I Wish Canada Had MP’s Like The American Republican  Congress Members Who Held Out For Restoring Power To All The Members of Their Parliament 

It might have looked awful if you were watching  the mainstream media. 

But behind the rebellion were real important issues. 

Reigning in irresponsible spending . You know , stop this business of throwing everything but the kitchen sink in a spending bill , silly projects to feed the ego of a given powerful member——-when it  Omnibus Bill !!

Individual members having power again!!!Now in the USA one congress member can trigger a vote on the leadership of that chamber.  

A Speaker which oversees the House —not a dictator. 

In Canada its the Prime Minister’s office that has to be reigned in and power back to Parliament and Parliamentary Committees. 

This is a parliamentary democracy not a Prime Ministerial tyranny!

So here are some of the things that are likely to be accomplished. There are more but just read these.

America parliamentary democracy is being improved 




• Between now and January, the House Freedom Caucus will work with likeminded colleagues to demand aggressive reforms to return the People’s House back to the American people and make it function again.

• The leaders of both political parties have consolidated so much power that most Members of Congress have no meaningful role in the legislative process beyond voting up or down.

• The result is that the “People’s House” is serving everyone in Washington except the American people: politicians, connected lobbyists, and entrenched bureaucrats.

• Republicans ran to fix Washington so we should not continue the same system that broke it. It’s time to restore real republican government and give elected representatives back their rightful role in lawmaking to implement the will of their constituents. 


To fix the House of Representatives, we must first put Republicans’ own house in order. The governing rules of the House Republican Conference must be reformed to give all Members the power to fix Washington with a united front and to hold our own party leaders accountable.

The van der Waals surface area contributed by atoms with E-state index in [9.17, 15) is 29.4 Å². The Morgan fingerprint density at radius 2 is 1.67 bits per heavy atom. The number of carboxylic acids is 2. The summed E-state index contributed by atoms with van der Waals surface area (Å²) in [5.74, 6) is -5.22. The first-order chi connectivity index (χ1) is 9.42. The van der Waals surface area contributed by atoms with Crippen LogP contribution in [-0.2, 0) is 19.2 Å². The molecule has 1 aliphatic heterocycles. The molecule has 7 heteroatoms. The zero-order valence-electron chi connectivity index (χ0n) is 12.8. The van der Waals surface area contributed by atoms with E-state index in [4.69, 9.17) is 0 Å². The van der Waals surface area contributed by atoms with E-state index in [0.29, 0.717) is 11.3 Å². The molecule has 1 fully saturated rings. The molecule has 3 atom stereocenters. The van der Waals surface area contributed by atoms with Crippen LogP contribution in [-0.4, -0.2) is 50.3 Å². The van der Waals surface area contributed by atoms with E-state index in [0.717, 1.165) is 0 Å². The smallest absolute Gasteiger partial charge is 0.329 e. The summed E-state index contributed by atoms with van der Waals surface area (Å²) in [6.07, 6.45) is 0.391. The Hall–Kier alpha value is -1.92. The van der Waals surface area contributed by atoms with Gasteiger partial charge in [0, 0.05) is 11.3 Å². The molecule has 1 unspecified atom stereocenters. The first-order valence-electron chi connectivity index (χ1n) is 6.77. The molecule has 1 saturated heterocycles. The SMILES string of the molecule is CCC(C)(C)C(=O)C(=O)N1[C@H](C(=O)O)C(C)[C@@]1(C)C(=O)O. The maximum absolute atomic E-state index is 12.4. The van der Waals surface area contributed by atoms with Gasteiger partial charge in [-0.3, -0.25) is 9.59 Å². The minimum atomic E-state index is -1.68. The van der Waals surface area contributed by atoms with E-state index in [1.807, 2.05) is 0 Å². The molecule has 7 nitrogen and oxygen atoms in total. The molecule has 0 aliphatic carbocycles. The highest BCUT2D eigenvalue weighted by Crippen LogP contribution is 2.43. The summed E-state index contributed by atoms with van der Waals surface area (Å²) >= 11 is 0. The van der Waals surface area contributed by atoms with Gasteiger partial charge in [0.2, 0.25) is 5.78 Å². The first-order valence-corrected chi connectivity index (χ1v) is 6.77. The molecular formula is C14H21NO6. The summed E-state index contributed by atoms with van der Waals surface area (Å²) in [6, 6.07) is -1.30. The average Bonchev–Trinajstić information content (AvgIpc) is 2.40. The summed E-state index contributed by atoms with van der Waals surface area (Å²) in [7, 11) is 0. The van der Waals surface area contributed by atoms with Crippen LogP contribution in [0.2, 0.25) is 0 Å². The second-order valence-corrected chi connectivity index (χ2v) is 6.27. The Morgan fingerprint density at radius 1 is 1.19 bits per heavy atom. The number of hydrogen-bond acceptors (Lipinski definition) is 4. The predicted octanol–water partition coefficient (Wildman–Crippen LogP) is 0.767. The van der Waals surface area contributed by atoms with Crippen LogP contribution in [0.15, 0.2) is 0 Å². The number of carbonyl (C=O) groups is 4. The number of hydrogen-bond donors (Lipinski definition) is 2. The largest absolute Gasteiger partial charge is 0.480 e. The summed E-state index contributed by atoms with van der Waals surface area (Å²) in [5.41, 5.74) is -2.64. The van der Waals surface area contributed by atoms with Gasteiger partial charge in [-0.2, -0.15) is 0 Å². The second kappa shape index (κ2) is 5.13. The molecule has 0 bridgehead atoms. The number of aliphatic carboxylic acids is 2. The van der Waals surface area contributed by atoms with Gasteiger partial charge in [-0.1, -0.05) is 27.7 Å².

1) Enact a “Majority of the Majority” Rule. Legislation passed in a Republican House should be supported by a majority of House Republicans.

Our constituents did not elect us to cut deals with Democrats that cannot win the support of most Republicans.

Not only will this force more unity and consensus among House Republicans by requiring us to tackle the tough issues together, but it upholds Republicans’ commitment to voters that we will

remain faithful to the promises we make.

2) Restore the Independence of Committees. To balance the power between committees and party leaders so that Members can meaningfully participate in the legislative process on behalf of their constituents, committees need to reclaim independence and authority.

Instead of being selected based on loyalty towards and fundraising for party leadership, committee chairs should be elected by the members of their committee based on their qualifications and effectiveness.

Furthermore, committees need the ability to defend their jurisdiction from being ignored. Republicans should prohibit legislation from coming to the floor unless each committee of jurisdiction has acted on it, unless waived by the Republicans in the relevant committees.

Committees are supposed to be the workhorses of the House and where most Members are most impactful in the legislative process – not sidelined as party leaders handcraft legislation behind closed doors and rush it to the House floor so that individual representatives cannot provide input.

3) Diversify the Steering Committee. The Steering Committee makes nearly all decisions on committee assignments for House Republicans, but its makeup does not reflect all House Republicans and instead it is packed with party leaders and their close allies. As a result, decisions are made based on who is loyal to leadership and who delivers the most fundraising – not who is best qualified.

To level the playing field and better reflect House Republicans (and the voters they represent), Steering needs a significant increase in seats for “Regional Representatives,” roles to which any Republican can be elected by colleagues. Capping the number of Members covered by each Regional Representative to 7 would effectively double the representation on Steering Committee and ensure its not merely the “strong arm” of the Speaker.